Willem Dafoe has long been lauded as one of the best performers operating in Hollywood. Not only has he regularly put on intense, impressive and memorable turns, but he has also been recognized several times by the Academy of Motion Picture Arts and Sciences. Going back to 1987, he has collected four Oscar nominations — for PLATOON, SHADOW OF THE VAMPIRE, THE FLORIDA PROJECT and AT ETERNITY’S GATE — and if there’s any justice in the award season world, he will soon get his fifth nomination for his work in THE LIGHTHOUSE.
The actor stars alongside Robert Pattinson in the second film from writer/director Robert Eggers, and his performance is absolutely incredible. Not having him be up for the Best Supporting Actor prize would border on criminal. Why? Allow us to break it down for you.
It’s a fully committed performance
Much like Robert Eggers’ seminal film, THE WITCH, THE LIGHTHOUSE is meant to be a transportive experience that takes audiences back to New England circa 1890. It does this in part with the use of high-contrast black-and-white cinematography and a square-like screen shape, but arguably the most impactful element in this regard is Willem Dafoe’s performance as veteran wickie Thomas Wake. At first he seems kind of silly, like the perfect stereotype version of a grizzled sea captain, but as the story progresses, you become completely mesmerized by how he disappears into the role.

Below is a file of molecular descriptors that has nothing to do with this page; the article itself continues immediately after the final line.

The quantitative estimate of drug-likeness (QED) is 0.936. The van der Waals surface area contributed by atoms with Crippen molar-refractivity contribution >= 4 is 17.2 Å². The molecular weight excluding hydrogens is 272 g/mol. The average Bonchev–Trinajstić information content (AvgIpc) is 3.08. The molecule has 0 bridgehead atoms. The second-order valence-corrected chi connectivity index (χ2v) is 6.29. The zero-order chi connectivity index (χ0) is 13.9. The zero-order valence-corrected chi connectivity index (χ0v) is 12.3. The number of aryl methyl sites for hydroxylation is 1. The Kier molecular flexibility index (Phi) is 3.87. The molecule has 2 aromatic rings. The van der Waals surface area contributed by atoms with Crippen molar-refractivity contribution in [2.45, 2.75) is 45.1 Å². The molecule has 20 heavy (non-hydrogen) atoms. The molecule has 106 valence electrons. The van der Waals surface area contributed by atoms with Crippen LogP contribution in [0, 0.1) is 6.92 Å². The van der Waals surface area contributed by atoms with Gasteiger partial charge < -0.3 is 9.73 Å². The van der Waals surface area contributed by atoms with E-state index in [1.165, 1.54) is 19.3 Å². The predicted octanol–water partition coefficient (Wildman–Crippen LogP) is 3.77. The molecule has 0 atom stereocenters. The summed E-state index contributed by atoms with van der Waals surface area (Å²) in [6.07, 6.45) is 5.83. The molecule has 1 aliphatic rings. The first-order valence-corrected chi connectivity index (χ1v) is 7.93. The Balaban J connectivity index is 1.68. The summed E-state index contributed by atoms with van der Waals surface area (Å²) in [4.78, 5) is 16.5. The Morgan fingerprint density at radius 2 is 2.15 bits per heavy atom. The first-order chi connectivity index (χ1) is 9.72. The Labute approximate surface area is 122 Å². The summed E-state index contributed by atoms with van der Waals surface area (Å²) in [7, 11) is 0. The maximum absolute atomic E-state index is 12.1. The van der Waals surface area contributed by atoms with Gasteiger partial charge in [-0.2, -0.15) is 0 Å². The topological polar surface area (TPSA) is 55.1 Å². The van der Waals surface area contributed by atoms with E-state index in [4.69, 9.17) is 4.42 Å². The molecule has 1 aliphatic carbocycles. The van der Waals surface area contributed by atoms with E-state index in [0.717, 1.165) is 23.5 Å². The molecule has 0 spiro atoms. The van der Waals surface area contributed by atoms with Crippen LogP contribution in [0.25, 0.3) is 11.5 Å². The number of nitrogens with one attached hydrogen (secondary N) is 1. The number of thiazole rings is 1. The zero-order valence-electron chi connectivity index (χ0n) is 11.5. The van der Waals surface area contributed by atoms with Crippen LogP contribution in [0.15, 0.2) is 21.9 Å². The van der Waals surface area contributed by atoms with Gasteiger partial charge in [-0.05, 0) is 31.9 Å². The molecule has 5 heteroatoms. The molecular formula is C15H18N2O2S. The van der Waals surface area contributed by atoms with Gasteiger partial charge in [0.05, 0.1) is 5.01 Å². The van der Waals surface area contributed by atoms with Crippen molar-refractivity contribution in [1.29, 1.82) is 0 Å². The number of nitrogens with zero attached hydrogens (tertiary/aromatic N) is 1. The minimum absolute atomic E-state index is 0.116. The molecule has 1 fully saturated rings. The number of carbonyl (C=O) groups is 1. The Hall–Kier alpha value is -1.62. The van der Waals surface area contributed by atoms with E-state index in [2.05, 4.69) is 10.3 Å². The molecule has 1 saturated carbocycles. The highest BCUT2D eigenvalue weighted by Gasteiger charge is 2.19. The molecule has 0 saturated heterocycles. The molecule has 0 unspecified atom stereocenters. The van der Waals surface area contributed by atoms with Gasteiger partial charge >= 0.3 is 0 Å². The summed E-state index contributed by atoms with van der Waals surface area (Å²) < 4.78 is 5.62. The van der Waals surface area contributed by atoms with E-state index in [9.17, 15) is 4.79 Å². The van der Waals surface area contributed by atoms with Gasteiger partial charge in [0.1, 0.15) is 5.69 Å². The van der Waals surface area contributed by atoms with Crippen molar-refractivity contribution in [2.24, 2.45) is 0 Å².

The tension he is able to create is incredible
THE LIGHTHOUSE operates with a high-concept plot, trapping two men in isolation and having them slowly go bad as they work to prevent ships from crashing into the shoreline. As time passes, the men start to truly hate one another, and the passion and intensity that Willem Dafoe is able to generate from this conflict is magical. During one particularly heated debate between the two characters in the middle of the movie, Willem Dafoe delivers what is truly one of the most transfixing monologues the big screen has seen in a long time, and for that scene alone he deserves an Oscar nomination.
He’s also remarkably funny
Willem Dafoe’s performance as Thomas Wake in moments turns your blood ice cold, but what’s particularly special is that he also has a shocking number of fantastic laugh-out-loud moments. Admittedly, a fair amount of the comedy is on the blue side (a character hasn’t farted this much in a big screen movie since Daniel Radcliffe’s SWISS ARMY MAN), but he also demonstrates some amazing timing when messing around with his subordinate and being a truly terrible boss.
He’s the best part of the film and does well representing the movie as a whole
There are a lot of amazing movies hitting the big screen this fall, and as a result there is some crazy competition already in all of the major Oscar categories. Because of this, THE LIGHTHOUSE may not get as much attention as it deserves, but at the very least, Willem Dafoe should be on the ballot to represent the film’s greatness. His turn is the best part of the experience, and while Robert Eggers may be challenged to get a nomination for Best Director or Best Original Screenplay, having Dafoe be up for Best Supporting Actor would be recognition on behalf of the Academy that the character-based thriller is one of the best features of the year.
THE LIGHTHOUSE is now playing in limited release.